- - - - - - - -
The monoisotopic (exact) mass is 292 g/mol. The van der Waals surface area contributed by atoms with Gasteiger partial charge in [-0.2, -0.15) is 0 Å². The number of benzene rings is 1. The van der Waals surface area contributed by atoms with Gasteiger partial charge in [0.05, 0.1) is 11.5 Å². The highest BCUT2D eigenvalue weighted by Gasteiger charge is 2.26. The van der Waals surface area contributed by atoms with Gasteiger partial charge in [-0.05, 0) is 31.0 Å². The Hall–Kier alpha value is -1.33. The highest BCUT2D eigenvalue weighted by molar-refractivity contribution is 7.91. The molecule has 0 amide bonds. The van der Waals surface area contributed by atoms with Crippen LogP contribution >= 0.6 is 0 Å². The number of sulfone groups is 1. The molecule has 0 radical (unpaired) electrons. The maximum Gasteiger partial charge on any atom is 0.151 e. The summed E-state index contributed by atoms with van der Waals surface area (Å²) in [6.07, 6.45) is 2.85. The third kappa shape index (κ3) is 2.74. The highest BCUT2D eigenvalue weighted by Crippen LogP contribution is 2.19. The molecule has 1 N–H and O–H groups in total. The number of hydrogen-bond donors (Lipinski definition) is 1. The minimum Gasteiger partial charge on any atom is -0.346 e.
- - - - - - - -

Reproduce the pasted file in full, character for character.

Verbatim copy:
The monoisotopic (exact) mass is 292 g/mol. The van der Waals surface area contributed by atoms with Gasteiger partial charge in [-0.2, -0.15) is 0 Å². The number of benzene rings is 1. The van der Waals surface area contributed by atoms with Gasteiger partial charge in [0.05, 0.1) is 11.5 Å². The highest BCUT2D eigenvalue weighted by Gasteiger charge is 2.26. The van der Waals surface area contributed by atoms with Gasteiger partial charge in [-0.05, 0) is 31.0 Å². The Hall–Kier alpha value is -1.33. The highest BCUT2D eigenvalue weighted by molar-refractivity contribution is 7.91. The molecule has 0 amide bonds. The van der Waals surface area contributed by atoms with Crippen LogP contribution >= 0.6 is 0 Å². The number of sulfone groups is 1. The molecule has 0 radical (unpaired) electrons. The maximum Gasteiger partial charge on any atom is 0.151 e. The summed E-state index contributed by atoms with van der Waals surface area (Å²) in [6.07, 6.45) is 2.85. The third kappa shape index (κ3) is 2.74. The highest BCUT2D eigenvalue weighted by Crippen LogP contribution is 2.19. The molecule has 1 N–H and O–H groups in total. The number of hydrogen-bond donors (Lipinski definition) is 1. The minimum Gasteiger partial charge on any atom is -0.346 e.